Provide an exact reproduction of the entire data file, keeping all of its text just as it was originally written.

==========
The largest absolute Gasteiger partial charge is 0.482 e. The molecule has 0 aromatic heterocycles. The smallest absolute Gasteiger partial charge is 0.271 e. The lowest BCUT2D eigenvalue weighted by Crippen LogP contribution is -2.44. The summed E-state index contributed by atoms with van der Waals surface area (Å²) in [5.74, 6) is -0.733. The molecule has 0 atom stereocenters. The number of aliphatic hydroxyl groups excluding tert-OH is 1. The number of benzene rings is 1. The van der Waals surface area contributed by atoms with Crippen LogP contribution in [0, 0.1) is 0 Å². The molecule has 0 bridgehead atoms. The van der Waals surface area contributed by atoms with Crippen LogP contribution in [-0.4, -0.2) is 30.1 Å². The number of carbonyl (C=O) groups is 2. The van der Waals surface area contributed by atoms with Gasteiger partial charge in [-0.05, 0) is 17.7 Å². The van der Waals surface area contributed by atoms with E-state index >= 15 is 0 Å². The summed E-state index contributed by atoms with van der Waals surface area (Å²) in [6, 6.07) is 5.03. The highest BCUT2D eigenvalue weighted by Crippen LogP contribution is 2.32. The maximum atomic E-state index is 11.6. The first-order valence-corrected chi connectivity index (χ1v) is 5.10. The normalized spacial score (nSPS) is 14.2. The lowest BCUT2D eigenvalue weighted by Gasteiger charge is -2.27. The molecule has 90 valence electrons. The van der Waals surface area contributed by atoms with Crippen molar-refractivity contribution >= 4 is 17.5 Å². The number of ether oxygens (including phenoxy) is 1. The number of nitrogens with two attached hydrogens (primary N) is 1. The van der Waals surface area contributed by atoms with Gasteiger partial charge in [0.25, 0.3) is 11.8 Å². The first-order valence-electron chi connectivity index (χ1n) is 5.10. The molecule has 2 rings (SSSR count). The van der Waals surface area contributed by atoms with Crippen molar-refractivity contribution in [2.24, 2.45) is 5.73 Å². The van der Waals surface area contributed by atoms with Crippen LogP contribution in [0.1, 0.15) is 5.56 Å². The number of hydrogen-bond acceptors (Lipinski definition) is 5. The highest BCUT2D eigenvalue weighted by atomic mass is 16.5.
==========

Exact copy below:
The largest absolute Gasteiger partial charge is 0.482 e. The molecule has 0 aromatic heterocycles. The smallest absolute Gasteiger partial charge is 0.271 e. The lowest BCUT2D eigenvalue weighted by Crippen LogP contribution is -2.44. The summed E-state index contributed by atoms with van der Waals surface area (Å²) in [5.74, 6) is -0.733. The molecule has 0 atom stereocenters. The number of aliphatic hydroxyl groups excluding tert-OH is 1. The number of benzene rings is 1. The van der Waals surface area contributed by atoms with Crippen LogP contribution in [0, 0.1) is 0 Å². The molecule has 0 bridgehead atoms. The van der Waals surface area contributed by atoms with Crippen LogP contribution in [-0.4, -0.2) is 30.1 Å². The number of carbonyl (C=O) groups is 2. The van der Waals surface area contributed by atoms with Gasteiger partial charge in [-0.05, 0) is 17.7 Å². The van der Waals surface area contributed by atoms with E-state index >= 15 is 0 Å². The summed E-state index contributed by atoms with van der Waals surface area (Å²) in [6, 6.07) is 5.03. The highest BCUT2D eigenvalue weighted by Crippen LogP contribution is 2.32. The maximum atomic E-state index is 11.6. The first-order valence-corrected chi connectivity index (χ1v) is 5.10. The normalized spacial score (nSPS) is 14.2. The lowest BCUT2D eigenvalue weighted by Gasteiger charge is -2.27. The molecule has 90 valence electrons. The van der Waals surface area contributed by atoms with Crippen molar-refractivity contribution >= 4 is 17.5 Å². The number of ether oxygens (including phenoxy) is 1. The number of nitrogens with two attached hydrogens (primary N) is 1. The van der Waals surface area contributed by atoms with Gasteiger partial charge in [0.25, 0.3) is 11.8 Å². The first-order valence-electron chi connectivity index (χ1n) is 5.10. The molecule has 2 rings (SSSR count). The van der Waals surface area contributed by atoms with Crippen molar-refractivity contribution in [2.24, 2.45) is 5.73 Å². The van der Waals surface area contributed by atoms with Crippen LogP contribution in [0.1, 0.15) is 5.56 Å². The number of hydrogen-bond acceptors (Lipinski definition) is 5. The highest BCUT2D eigenvalue weighted by atomic mass is 16.5.